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Kill the Bill meaning: What is the Police, Crime, Sentencing and Court Bill?


The Kill the Bill protest, in Bristol, saw demonstrators scale a police station, throw fireworks into crowds and graffiti walls. Two police vehicles were set on fire, the scaled police station was damaged and two officers suffered broken bones. Avon and Somerset Police said what had started “as a peaceful protest” had been “turned by a small minority into a violent disorder”.

What is the Police, Crime, Sentencing and Court Bill?

Kil the Bill refers to the 307-page Police, Crime, Sentencing and Courts Bill, which will hand police and the home secretary greater powers to crack down on protests.

The Government claims the bill will allow the police to take a “more proactive approach” to intervening in “highly disruptive” protests deemed to be a public disturbance.

The bill will hand the home secretary, Priti Patel, powers to create laws that would define “serious disruption”, which would then allow police to intervene in protests which are deemed disruptive by Ms Patel.

READ MORE: Piers Morgan slams ‘disgusting scenes’ at Bristol demonstration

The proposed legislation also gives police more power to deal with “static protests” such as “sit-ins”, referencing the Extinction Rebellion protests which, the bill states, cost £16million to police.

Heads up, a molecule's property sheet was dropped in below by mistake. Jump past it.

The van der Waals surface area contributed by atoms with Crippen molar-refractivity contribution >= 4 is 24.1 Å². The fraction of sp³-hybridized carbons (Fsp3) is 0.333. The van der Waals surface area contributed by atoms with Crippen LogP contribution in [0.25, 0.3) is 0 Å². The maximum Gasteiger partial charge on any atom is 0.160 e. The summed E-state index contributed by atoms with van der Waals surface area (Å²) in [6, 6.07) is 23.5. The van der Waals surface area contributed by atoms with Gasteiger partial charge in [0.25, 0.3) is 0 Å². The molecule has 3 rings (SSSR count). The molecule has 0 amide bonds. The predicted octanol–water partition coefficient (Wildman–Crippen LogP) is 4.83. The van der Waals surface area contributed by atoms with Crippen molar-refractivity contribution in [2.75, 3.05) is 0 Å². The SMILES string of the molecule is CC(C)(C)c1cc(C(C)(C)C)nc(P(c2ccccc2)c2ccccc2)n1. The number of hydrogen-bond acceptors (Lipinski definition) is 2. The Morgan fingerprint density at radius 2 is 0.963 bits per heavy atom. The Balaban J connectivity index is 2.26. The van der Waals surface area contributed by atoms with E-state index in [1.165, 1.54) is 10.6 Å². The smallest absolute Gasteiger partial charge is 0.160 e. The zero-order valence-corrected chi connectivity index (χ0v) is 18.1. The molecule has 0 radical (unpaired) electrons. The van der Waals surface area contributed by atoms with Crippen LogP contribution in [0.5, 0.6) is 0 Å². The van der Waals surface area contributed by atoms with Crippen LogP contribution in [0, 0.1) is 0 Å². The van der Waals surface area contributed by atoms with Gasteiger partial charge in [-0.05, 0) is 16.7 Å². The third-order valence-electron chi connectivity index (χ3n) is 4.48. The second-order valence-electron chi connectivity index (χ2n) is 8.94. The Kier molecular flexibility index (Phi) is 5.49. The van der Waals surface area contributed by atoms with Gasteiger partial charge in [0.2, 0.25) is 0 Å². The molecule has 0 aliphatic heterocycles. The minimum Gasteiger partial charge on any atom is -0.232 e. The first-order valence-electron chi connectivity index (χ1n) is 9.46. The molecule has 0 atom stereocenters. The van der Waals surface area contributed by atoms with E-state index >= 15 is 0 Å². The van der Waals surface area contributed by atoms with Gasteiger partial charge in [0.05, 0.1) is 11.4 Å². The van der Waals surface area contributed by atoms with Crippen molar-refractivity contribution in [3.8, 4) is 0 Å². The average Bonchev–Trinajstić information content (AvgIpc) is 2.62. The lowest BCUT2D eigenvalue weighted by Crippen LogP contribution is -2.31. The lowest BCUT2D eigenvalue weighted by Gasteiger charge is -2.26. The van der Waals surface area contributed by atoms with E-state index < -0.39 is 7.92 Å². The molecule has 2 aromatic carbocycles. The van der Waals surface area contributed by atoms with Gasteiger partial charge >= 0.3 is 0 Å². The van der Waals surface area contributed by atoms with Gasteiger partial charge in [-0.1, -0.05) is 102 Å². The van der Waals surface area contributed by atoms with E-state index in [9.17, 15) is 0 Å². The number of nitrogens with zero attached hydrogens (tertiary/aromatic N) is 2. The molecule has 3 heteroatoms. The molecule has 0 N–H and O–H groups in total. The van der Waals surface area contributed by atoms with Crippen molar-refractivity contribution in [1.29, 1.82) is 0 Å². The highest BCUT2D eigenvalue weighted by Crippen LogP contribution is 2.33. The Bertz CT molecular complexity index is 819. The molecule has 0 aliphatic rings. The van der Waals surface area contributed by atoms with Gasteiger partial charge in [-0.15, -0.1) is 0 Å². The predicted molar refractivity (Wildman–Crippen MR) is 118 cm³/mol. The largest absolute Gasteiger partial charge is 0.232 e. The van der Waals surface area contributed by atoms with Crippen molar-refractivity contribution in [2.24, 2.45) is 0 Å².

There are also proposals to impose start and finish times on protests, as well as “maximum noise limits”.

The bill states police will be able to intervene in a protest where noise is impacting those around it.

The bill will also make it easier to convict protestors as it reinstates the offence of creating public nuisance into common law.

Bristol mayor Marvin Rees said he recognised “the frustrations” with the Police, Crime, Sentencing and Courts Bill but said that “smashing buildings in our city centre, vandalising vehicles, attacking our police will do nothing to lessen the likelihood of the bill going through”.

Thangam Debbonaire, shadow housing secretary and MP for Bristol West, added: “The scenes of violence and direct attack on the police in Bristol city centre will distress most people, including anyone who believes in defending the right to peaceful democratic protest.”

Darren Jones, Labour MP for Bristol North West, tweeted that the scenes in the city were “completely unacceptable”.

“You don’t campaign for the right to peaceful protest by setting police vans on fire or graffitiing buildings,” he said.


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